Measuring the Audience of a Digital Humanities Project
Posted to Digital Humanities: Theory & Practice on 4 April 2006, 2:11 PM EDT

Karen Motylewski of the Institute of Museum and Library Services recently pressed an audience of recent IMLS grantees to think about how they might measure the success of their digital projects. As she was well aware, academics often bristle at the quantitative measurement of the audience for their websites because it smacks of commercialism. Also, we professors and librarians and curators generally avoid taking classes in such base topics as marketing. But Karen has a point. Indeed, Roy Rosenzweig and I devote an entire chapter in Digital History to how to build an audience—not for commercial or narcissistic reasons, but because an academic digital project should be, as we say, "useful and used." I started this blog to explain in greater depth some of the projects and research I'm working on in the digital humanities, but I also did it (as readers of my five-part series on "Creating a Blog from Scratch" will know; 1, 2, 3, 4, 5) to learn first-hand about the composition of blogs and the technologies behind them. Writing my own code for this blog forced me to examine in detail—and occasionally rethink—some blogging conventions (technical, design, and content). And one of the benefits of doing so has been a realization that I have significantly underestimated the power of RSS. I now think it may be the best measurement of utility for an academic website, far better than server logs or other quantitative measurements. Let me explain why... [Read on...]


Search Engine Optimization for Smarties
Posted to Digital Humanities: Theory & Practice on 26 March 2006, 10:00 PM EST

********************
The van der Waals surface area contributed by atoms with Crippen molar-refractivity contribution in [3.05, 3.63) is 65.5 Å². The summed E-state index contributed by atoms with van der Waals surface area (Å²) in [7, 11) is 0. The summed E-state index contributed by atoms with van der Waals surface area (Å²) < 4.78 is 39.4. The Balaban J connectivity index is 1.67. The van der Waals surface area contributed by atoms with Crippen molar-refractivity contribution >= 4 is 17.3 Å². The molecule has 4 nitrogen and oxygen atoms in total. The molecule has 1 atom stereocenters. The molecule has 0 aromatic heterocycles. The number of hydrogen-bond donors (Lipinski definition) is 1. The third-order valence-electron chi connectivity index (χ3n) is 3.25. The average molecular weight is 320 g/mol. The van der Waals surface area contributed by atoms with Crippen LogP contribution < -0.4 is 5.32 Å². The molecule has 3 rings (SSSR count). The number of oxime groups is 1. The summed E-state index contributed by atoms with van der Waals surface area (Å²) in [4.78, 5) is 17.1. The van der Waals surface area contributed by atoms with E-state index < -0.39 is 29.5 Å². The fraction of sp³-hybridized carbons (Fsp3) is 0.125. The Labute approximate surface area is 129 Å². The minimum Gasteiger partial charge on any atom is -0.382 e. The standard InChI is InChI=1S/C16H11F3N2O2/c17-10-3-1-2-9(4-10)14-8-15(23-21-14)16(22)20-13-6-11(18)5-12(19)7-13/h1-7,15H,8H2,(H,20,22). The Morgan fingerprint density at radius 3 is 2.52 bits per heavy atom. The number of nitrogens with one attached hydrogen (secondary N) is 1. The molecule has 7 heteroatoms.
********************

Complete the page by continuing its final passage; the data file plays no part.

A Google search for "Sputnik" gives you an authoritative site from NASA in the top ten search results, but also a web page from the skydiver and ballroom-dancing enthusiast Michael Wright. This wildly democratic mix of sources perennially leads some educators to wring their hands about the state of knowledge, as yet another op-ed piece in the New York Times does today ("Searching for Dummies" by Edward Tenner). It's a strange moment for the Times to publish this kind of lament; it seems like an op-ed left over from 1997, and as I've previously written in this space (and elsewhere with Roy Rosenzweig), contrary to Tenner's one example of searching in vain for "World History," online historical information is actually getting better, not worse (especially if you assess the web as a whole rather than complain about a few top search results). Anyway, Tenner does make one very good point: "More owners of free high-quality content should learn the tradecraft of tweaking their sites to improve search engine rankings." This "tradecraft" is generally called "search engine optimization," and I've long thought I should let those in academia (and other creators of reliable, noncommercial digital resources) in on the not-so-secret ways you can move your website higher up in the Google rankings (as well as in the rankings of other search engines)... [Read on...]


What Would You Do With a Million Books?
Posted to Digital Humanities: Theory & Practice on 17 March 2006, 11:56 AM EST

What would you do with a million digital books? That's the intriguing question this month's D-Lib Magazine asked its contributors, as an exercise in understanding what might happen when massive digitization projects from Google, the Open Content Alliance, and others reach their fruition. I was lucky enough to be asked to write one of the responses, "From Babel to Knowledge: Data Mining Large Digital Collections," in which I discuss in much greater depth the techniques behind some of my web-based research tools. (A bonus for readers of the article: learn about the secret connection between cocktail recipes and search engines.) Most important, many of the contributors make recommendations for owners of any substantial online resource. My three suggestions, summarized here, focus on why openness is important (beyond just "free beer" and "free speech" arguments), the relatively unexplored potential of application programming interfaces (APIs), and the curious implications of information theory... [Read on...]


When Machines Are the Audience
Posted to Digital Humanities: Theory & Practice on 2 March 2006, 11:24 AM EST